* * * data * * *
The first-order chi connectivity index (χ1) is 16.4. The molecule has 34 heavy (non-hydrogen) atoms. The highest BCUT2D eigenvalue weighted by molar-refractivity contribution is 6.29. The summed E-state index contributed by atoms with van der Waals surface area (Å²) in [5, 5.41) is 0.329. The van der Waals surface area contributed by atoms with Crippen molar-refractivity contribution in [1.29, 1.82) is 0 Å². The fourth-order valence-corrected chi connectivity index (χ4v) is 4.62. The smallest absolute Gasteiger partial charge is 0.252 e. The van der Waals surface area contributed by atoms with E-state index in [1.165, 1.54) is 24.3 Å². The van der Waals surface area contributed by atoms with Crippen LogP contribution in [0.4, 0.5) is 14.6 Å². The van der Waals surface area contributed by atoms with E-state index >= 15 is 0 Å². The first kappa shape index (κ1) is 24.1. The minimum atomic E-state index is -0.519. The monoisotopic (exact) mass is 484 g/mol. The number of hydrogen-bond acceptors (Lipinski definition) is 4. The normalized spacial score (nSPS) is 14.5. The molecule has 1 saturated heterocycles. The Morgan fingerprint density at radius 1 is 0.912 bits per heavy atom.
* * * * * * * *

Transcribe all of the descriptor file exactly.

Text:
The first-order chi connectivity index (χ1) is 16.4. The molecule has 34 heavy (non-hydrogen) atoms. The highest BCUT2D eigenvalue weighted by molar-refractivity contribution is 6.29. The summed E-state index contributed by atoms with van der Waals surface area (Å²) in [5, 5.41) is 0.329. The van der Waals surface area contributed by atoms with Crippen molar-refractivity contribution in [1.29, 1.82) is 0 Å². The fourth-order valence-corrected chi connectivity index (χ4v) is 4.62. The smallest absolute Gasteiger partial charge is 0.252 e. The van der Waals surface area contributed by atoms with E-state index in [1.165, 1.54) is 24.3 Å². The van der Waals surface area contributed by atoms with Crippen LogP contribution in [0.4, 0.5) is 14.6 Å². The van der Waals surface area contributed by atoms with E-state index >= 15 is 0 Å². The first kappa shape index (κ1) is 24.1. The minimum atomic E-state index is -0.519. The monoisotopic (exact) mass is 484 g/mol. The number of hydrogen-bond acceptors (Lipinski definition) is 4. The normalized spacial score (nSPS) is 14.5. The molecule has 1 saturated heterocycles. The Morgan fingerprint density at radius 1 is 0.912 bits per heavy atom.